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Optimization-Based Simultaneous Combination and Unwrapping for MR Phase Imaging
John S H Baxter1,2, Zahra Hosseini1,2, Olivia W Stanley1,3, Ravi S Menon1,3, Maria Drangova1,2,3, and Terry M Peters1,2,3

1Imaging Research Laboratories, Robarts Research Institute, London, ON, Canada, 2Graduate Program in Biomedical Engineering, Western University, London, ON, Canada, 3Medical Biophysics, Western University, London, ON, Canada

### Synopsis

MRI phase allows for the extraction of inherent tissue contrasts arising from differences in magnetic susceptibility. However, in order to enhance signal-to-noise ratio and accelerate acquisition, modern MRI uses multiple receiver coils. Extracting susceptibility information relies on combining phase information from these multiple channels. Once combined, phase unwrapping beyond the [$-\pi$, $\pi$] range allows for further processing and visualization. These processes can be sensitive to noise and errors which are compounded during serial processing, motivating more robust integrated algorithms. This paper introduces simultaneous combination and unwrapping (SCAU) that simultaneously estimates channel phase offset images and a combined unwrapped image.

### INTRODUCTION

Magnetic susceptibility of tissue can be measured using phase sensitive MRI. The extraction of this information is often achieved by processing phase images, obtained from several MR receive coils (channels). 1 Each single-channel phase image can be represented as the sum of a channel-specific phase offset image and a shared unwrappable phase image; the latter is estimated through channel combination and subsequent unwrapping. This process has two shortcomings; (1) noise in the individual channels can lead to difficulty in channel combination, especially in the presence of phase poles, and (2) error introduced in channel combination can have a detrimental effect on unwrapping algorithms and further processing steps. The emerging clinical utility of MR phase imaging has motivated further development of phase-sensitive channel combination approaches. In this work, we present an optimization-based algorithm that simultaneously performs channel combination and phase unwrapping, using an underlying Gaussian noise model in the complex image. This algorithm operates directly on the phase information, using a cyclic manifold to represent the individual smooth phase offset images for each channel.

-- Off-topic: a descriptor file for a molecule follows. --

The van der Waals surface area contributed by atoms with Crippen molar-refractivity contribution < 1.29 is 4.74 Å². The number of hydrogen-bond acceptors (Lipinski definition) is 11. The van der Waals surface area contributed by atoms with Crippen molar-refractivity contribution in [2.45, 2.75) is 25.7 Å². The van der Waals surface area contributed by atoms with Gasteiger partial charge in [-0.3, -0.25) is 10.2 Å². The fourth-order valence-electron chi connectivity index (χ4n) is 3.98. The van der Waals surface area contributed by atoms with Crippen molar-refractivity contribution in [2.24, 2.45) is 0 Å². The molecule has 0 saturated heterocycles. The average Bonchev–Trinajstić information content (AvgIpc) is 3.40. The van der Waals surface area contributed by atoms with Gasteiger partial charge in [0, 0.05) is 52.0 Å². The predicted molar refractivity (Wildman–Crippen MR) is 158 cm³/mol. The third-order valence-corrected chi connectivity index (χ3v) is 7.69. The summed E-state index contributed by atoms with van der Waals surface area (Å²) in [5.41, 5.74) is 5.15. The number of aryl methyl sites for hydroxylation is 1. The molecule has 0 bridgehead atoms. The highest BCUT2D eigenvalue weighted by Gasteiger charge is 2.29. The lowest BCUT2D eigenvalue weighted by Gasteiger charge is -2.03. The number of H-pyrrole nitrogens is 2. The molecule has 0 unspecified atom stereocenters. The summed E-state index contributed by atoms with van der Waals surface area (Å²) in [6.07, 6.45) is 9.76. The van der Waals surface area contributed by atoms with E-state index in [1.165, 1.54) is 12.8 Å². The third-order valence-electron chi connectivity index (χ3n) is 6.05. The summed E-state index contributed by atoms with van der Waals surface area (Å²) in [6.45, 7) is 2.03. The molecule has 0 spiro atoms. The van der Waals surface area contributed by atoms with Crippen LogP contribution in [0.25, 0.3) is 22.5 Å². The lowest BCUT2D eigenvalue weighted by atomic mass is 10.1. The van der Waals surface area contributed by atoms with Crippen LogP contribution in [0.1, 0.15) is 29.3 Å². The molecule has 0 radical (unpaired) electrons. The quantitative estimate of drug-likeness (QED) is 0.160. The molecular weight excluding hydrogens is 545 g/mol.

### THEORY and METHODS

Optimization: Simultaneous Combination And Unwrapping (SCAU) optimizes the functional:

$$\underset{\theta_c(x),\theta_U(x)}{\min}\int_{\Omega}\left( -\sum^{n}_{c=1}\ln P \left( \theta_c^{(obs)}(x) -\theta_c(x) - \theta_U(x)|M_c^{(obs)}(x)\right) + \alpha \sum_{c=1}^{n} |\nabla \theta_c(x)|^2 + \beta |\nabla \theta_U(x)| \right) dx$$

where $\theta_c^{(obs)}(x)$ and $M_c^{(obs)}(x)$ are the magnitude and phase of the $c$th channel image respectively, $\theta_c(x)$ is the estimated phase offset image for the $c$th channel and $\theta_U(x)$ is the estimated unwrapped phase image. In this framework, $\theta_c^{(obs)}(x)$, $\theta_c(x)$, and $\theta_c^{(obs)}(x)-\theta_c(x)-\theta_U(x)$ are all treated as existing over a cyclic manifold2 which allows for the natural handling of smooth images containing phase poles decoupled from the corresponding magnitude image whereas is treated as existing over a more traditional Euclidean manifold with range extending arbitrary beyond [$-\pi$,$-\pi$]. The probability equation $P(\theta|M)$ is the probability density of a positive real number $M$ plus a random circularly symmetric Gaussian variable having an overall phase of $\theta$. This functional is addressed through augmented Lagrangian multipliers whose descent steps preserve both the wrapped nature of $\theta_c(x)$ and the unwrapped nature of $\theta_U(x)$ thus unwrapping the phase in conjunction with smoothing the individual channel phase images to recovering the channel phase offset images.

Phantom Study: A digital phantom study was constructed to evaluate the efficacy of SCAU in comparison to a decoupled approach featuring channel combination3 followed by phase unwrapping.4 The phantom consisted of four bell-shaped phase curves of height $\pm 2\pi$ and two $1$px wide lines of intensity $\pm 0.125\pi$. The bell-shaped curves were designed to evaluate how well the algorithms can unwrap large phase variations and the thin lines evaluate how well it retains small structures. Sixteen phantom channels (three of which are shown in Figure 1) with differently oriented sensitivity patterns, smoothly varying phase offsets and phase pole locations where created and then polluted with independent and identically distributed, circularly-symmetric Gaussian noise at an SNR of 10.